By Hakan Copur and Esra Kaymak Avci
As he approaches the end of his time at the White House, analysts believe U.S. President Barack Obama has failed in his policies towards the war-torn Syria for many reasons, including lack of an "action-based" and "consistent" plan.
The absence of such a strategy to combat Daesh and President Bashar al-Assad’s regime has left attempts to resolve the conflict largely in the hands of the UN and its envoy Staffan de Mistura.
At the start of Obama’s first term, Syria was high on the foreign policy agenda, according to Kilic Bugra Kanat, research director at the Foundation for Political, Economic and Social Research, or SETA.
When the Arab Spring took hold across North Africa and the Middle East, Obama looked to Assad as the one to undertake political transformation in Syria and then Secretary of State Hillary Clinton and John Kerry, who served as the Democrat head of the Senate’s Foreign Affairs Committee, thought Assad could put a "reformist" agenda in place.
Robert Ford, who had been appointed ambassador to Damascus a year earlier, was sent to Hama to meet the Syrian opposition. However, the White House was surprised by the heavy criticism the move received from the Syrian regime, Kanat said.
Months later the administration began calling for Assad to leave office.
“When Obama said Assad must go, he thought it would have the same result like when he said Mubarak must go,” Kanat told Anadolu Agency, referring to the former Egyptian president. “However, this did not happen and when Assad did not leave nothing happened either.”
During the 2012 re-election campaign, Syria once fell off the White House list of priorities, Kanat said.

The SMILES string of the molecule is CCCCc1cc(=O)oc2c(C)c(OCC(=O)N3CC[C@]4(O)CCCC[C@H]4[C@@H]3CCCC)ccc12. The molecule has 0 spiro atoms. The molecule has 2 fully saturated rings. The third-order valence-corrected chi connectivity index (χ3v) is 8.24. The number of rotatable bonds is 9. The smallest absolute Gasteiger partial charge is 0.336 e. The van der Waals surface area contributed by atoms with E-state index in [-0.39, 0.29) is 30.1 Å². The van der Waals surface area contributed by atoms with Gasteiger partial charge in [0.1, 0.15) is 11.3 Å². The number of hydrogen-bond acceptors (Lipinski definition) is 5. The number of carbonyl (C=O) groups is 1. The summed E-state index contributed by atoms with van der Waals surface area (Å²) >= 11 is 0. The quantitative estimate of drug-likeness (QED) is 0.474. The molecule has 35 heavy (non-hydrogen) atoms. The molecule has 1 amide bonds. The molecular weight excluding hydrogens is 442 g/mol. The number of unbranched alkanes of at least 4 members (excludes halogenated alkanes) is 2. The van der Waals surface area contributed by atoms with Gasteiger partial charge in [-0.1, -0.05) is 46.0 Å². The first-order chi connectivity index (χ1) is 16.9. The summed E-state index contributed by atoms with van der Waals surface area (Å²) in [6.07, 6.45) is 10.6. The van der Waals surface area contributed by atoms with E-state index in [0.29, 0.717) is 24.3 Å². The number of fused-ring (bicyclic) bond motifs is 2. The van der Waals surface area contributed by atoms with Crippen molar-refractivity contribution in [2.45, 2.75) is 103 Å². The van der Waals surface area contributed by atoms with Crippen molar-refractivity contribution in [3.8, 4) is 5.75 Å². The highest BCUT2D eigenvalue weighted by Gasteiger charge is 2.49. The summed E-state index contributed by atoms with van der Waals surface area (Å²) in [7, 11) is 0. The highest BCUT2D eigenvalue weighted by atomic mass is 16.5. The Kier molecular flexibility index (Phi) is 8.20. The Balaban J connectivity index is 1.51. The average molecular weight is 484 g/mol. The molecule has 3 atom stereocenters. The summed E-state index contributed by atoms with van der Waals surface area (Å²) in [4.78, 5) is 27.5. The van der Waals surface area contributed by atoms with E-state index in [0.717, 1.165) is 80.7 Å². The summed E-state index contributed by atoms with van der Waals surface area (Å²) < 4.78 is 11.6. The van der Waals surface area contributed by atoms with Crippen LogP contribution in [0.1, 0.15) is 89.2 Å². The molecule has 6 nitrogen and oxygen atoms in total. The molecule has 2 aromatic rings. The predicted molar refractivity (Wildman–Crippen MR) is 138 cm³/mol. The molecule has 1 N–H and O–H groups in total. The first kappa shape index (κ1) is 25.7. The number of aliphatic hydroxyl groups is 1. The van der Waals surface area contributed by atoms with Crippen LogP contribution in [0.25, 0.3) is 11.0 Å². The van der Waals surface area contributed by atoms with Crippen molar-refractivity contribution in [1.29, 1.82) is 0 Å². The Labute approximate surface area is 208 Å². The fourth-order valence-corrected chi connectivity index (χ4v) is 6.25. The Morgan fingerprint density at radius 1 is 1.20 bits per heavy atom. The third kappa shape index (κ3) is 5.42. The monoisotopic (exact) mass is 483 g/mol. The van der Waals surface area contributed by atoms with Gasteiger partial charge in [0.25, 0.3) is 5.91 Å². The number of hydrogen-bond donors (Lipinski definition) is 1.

However, the crisis spiraled after reports of Assad’s forces using chemical weapons against civilians.
This led to the declaration of a “red line” in U.S. policy towards Syria.
However, Assad’s agreement to hand over his chemical arsenal and the attack on the U.S. diplomatic compound in Benghazi, Libya, again led to the issue taking a back seat, according to Edmund Ghareeb, a professor at George Washington University's International Relations Department.
Both Kanat and Ghareeb agree that the Benghazi attack -- which saw al-Qaeda-linked militants storm the U.S. mission and kill, among others, Ambassador Christopher Stevens -- led to a “risk-free” U.S. approach towards Syria that is built on "inaction."
"This U.S. approach was perceived clearly by the Assad regime, Russia and Iran and therefore the massacres of the regime has increased day by day," Kanat said. "As a result, chemical weapons were used, Daesh grew bigger and began to play a more active role in the region and finally Russia intervened in Syria to back up Assad."
This aversion to risk was reinforced by experiences in Afghanistan and Iraq.
“The U.S. could defeat Assad but that's not the question,” David Miller, vice president of the Middle East program at the Wilson Center foreign policy think-tank noted. “The question is what prevents a reoccurrence?
"How do you deal with Syria the day after the defeat? We defeated Saddam Hussein and the Taliban, right, but what happened?"
Miller said Obama came to be convinced that achieving a solution in Syria through diplomatic channels "was simply not possible."
He added: "Syria is a part of a process of fragmentation and dysfunction... So there are many people who fundamentally criticize the Obama administration’s policies because they argue that since 2011 he could have done far more to prevent the catastrophe that we now see."
Also the civilian casualty in Syria could have been prevented if the U.S. would not oppose Turkey's proposal to establish a no-fly zone in northern Syria and took action in that regard, according to Kanat.
Meanwhile, there are also some criticisms saying that the U.S. is not prepared for the period after Assad leaves as it considers a "secular Assad" a better option for Syria than an "Islamist leader".
With the rise of Daesh in Syria and Iraq in early 2014, Washington’s Syria policy changed with the emphasis placed on a counter-terrorism campaign heavily reliant on airstrikes and U.S. support for forces tackling the group.
As de Mistura tries to find a solution to the five-year conflict at Geneva, large swathes of Syria have been destroyed and hundreds of thousands of people killed while millions have been forced to seek safety outside of the country.